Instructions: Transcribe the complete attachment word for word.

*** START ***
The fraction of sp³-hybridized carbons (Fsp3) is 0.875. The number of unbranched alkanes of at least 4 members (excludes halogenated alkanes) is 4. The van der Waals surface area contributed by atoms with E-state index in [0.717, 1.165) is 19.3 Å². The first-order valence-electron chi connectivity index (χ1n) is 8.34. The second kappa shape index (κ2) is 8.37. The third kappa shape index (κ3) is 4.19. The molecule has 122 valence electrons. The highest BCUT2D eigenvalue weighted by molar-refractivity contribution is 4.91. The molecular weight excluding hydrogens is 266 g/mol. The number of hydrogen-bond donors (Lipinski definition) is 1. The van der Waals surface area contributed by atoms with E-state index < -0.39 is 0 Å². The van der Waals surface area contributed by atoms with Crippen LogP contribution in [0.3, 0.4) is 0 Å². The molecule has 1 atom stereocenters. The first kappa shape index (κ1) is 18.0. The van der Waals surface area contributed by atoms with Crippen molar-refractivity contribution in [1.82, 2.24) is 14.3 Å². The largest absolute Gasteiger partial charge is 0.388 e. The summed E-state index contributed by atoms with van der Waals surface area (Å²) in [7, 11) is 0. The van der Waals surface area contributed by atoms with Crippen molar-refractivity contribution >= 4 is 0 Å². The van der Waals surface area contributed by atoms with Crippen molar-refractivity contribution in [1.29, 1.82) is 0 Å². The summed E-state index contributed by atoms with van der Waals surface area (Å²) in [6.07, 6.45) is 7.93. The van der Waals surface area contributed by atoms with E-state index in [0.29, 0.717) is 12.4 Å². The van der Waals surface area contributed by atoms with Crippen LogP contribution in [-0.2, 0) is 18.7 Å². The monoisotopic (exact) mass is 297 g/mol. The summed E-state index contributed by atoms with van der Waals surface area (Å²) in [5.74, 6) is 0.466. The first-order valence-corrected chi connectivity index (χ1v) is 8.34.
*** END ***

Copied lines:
The fraction of sp³-hybridized carbons (Fsp3) is 0.875. The number of unbranched alkanes of at least 4 members (excludes halogenated alkanes) is 4. The van der Waals surface area contributed by atoms with E-state index in [0.717, 1.165) is 19.3 Å². The first-order valence-electron chi connectivity index (χ1n) is 8.34. The second kappa shape index (κ2) is 8.37. The third kappa shape index (κ3) is 4.19. The molecule has 122 valence electrons. The highest BCUT2D eigenvalue weighted by molar-refractivity contribution is 4.91. The molecular weight excluding hydrogens is 266 g/mol. The number of hydrogen-bond donors (Lipinski definition) is 1. The van der Waals surface area contributed by atoms with E-state index < -0.39 is 0 Å². The van der Waals surface area contributed by atoms with Crippen LogP contribution in [0.3, 0.4) is 0 Å². The molecule has 1 atom stereocenters. The first kappa shape index (κ1) is 18.0. The van der Waals surface area contributed by atoms with Crippen molar-refractivity contribution in [1.82, 2.24) is 14.3 Å². The largest absolute Gasteiger partial charge is 0.388 e. The summed E-state index contributed by atoms with van der Waals surface area (Å²) in [7, 11) is 0. The van der Waals surface area contributed by atoms with Crippen molar-refractivity contribution >= 4 is 0 Å². The van der Waals surface area contributed by atoms with Crippen molar-refractivity contribution in [1.29, 1.82) is 0 Å². The summed E-state index contributed by atoms with van der Waals surface area (Å²) in [6.07, 6.45) is 7.93. The van der Waals surface area contributed by atoms with E-state index in [0.29, 0.717) is 12.4 Å². The van der Waals surface area contributed by atoms with Crippen LogP contribution in [-0.2, 0) is 18.7 Å². The monoisotopic (exact) mass is 297 g/mol. The summed E-state index contributed by atoms with van der Waals surface area (Å²) in [5.74, 6) is 0.466. The first-order valence-corrected chi connectivity index (χ1v) is 8.34.